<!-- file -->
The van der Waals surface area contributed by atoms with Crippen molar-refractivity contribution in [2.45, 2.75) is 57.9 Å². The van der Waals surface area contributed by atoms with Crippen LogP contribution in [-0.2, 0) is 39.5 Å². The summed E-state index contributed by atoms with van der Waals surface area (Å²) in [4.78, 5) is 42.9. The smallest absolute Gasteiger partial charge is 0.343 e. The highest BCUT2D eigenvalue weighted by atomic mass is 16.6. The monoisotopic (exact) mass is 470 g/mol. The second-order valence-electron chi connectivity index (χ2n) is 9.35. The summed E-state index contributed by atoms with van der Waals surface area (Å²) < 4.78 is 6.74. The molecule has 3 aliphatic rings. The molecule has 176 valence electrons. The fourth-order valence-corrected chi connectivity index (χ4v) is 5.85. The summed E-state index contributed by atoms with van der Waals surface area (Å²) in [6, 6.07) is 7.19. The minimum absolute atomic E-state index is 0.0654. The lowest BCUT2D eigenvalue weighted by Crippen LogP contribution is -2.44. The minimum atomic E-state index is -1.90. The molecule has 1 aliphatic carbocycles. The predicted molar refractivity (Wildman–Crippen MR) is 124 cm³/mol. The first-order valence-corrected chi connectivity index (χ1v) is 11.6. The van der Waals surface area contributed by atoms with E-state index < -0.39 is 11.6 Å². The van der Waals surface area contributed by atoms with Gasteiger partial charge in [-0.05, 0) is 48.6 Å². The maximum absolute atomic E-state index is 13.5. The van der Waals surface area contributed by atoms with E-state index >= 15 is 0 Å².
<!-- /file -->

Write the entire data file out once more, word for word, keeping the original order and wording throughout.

The van der Waals surface area contributed by atoms with Crippen molar-refractivity contribution in [2.45, 2.75) is 57.9 Å². The van der Waals surface area contributed by atoms with Crippen LogP contribution in [-0.2, 0) is 39.5 Å². The summed E-state index contributed by atoms with van der Waals surface area (Å²) in [4.78, 5) is 42.9. The smallest absolute Gasteiger partial charge is 0.343 e. The highest BCUT2D eigenvalue weighted by atomic mass is 16.6. The monoisotopic (exact) mass is 470 g/mol. The second-order valence-electron chi connectivity index (χ2n) is 9.35. The summed E-state index contributed by atoms with van der Waals surface area (Å²) < 4.78 is 6.74. The molecule has 3 aliphatic rings. The molecule has 176 valence electrons. The fourth-order valence-corrected chi connectivity index (χ4v) is 5.85. The summed E-state index contributed by atoms with van der Waals surface area (Å²) in [6, 6.07) is 7.19. The minimum absolute atomic E-state index is 0.0654. The lowest BCUT2D eigenvalue weighted by Crippen LogP contribution is -2.44. The minimum atomic E-state index is -1.90. The molecule has 1 aliphatic carbocycles. The predicted molar refractivity (Wildman–Crippen MR) is 124 cm³/mol. The first-order valence-corrected chi connectivity index (χ1v) is 11.6. The van der Waals surface area contributed by atoms with E-state index < -0.39 is 11.6 Å². The van der Waals surface area contributed by atoms with Gasteiger partial charge in [-0.05, 0) is 48.6 Å². The maximum absolute atomic E-state index is 13.5. The van der Waals surface area contributed by atoms with E-state index >= 15 is 0 Å².